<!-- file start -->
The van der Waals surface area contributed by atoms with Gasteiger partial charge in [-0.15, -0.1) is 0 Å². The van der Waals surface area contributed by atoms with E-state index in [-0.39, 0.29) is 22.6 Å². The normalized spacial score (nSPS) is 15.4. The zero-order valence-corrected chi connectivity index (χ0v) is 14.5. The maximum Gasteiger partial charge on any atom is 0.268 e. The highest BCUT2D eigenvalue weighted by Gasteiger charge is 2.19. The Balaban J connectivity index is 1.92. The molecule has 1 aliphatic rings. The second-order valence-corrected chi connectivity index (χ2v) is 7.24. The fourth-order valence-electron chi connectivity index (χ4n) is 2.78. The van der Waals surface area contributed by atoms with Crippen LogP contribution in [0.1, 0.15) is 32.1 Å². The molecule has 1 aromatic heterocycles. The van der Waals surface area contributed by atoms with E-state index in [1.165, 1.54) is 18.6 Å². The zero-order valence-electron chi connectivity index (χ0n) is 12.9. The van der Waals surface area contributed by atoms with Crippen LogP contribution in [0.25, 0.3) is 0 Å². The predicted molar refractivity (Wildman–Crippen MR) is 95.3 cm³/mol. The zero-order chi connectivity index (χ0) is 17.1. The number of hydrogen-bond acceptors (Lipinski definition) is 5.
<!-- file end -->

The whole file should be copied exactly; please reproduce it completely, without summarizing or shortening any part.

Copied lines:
The van der Waals surface area contributed by atoms with Gasteiger partial charge in [-0.15, -0.1) is 0 Å². The van der Waals surface area contributed by atoms with E-state index in [-0.39, 0.29) is 22.6 Å². The normalized spacial score (nSPS) is 15.4. The zero-order valence-corrected chi connectivity index (χ0v) is 14.5. The maximum Gasteiger partial charge on any atom is 0.268 e. The highest BCUT2D eigenvalue weighted by Gasteiger charge is 2.19. The Balaban J connectivity index is 1.92. The molecule has 1 aliphatic rings. The second-order valence-corrected chi connectivity index (χ2v) is 7.24. The fourth-order valence-electron chi connectivity index (χ4n) is 2.78. The van der Waals surface area contributed by atoms with Crippen LogP contribution in [0.1, 0.15) is 32.1 Å². The molecule has 1 aromatic heterocycles. The van der Waals surface area contributed by atoms with E-state index in [1.165, 1.54) is 18.6 Å². The zero-order valence-electron chi connectivity index (χ0n) is 12.9. The van der Waals surface area contributed by atoms with Crippen LogP contribution in [0.25, 0.3) is 0 Å². The predicted molar refractivity (Wildman–Crippen MR) is 95.3 cm³/mol. The zero-order chi connectivity index (χ0) is 17.1. The number of hydrogen-bond acceptors (Lipinski definition) is 5.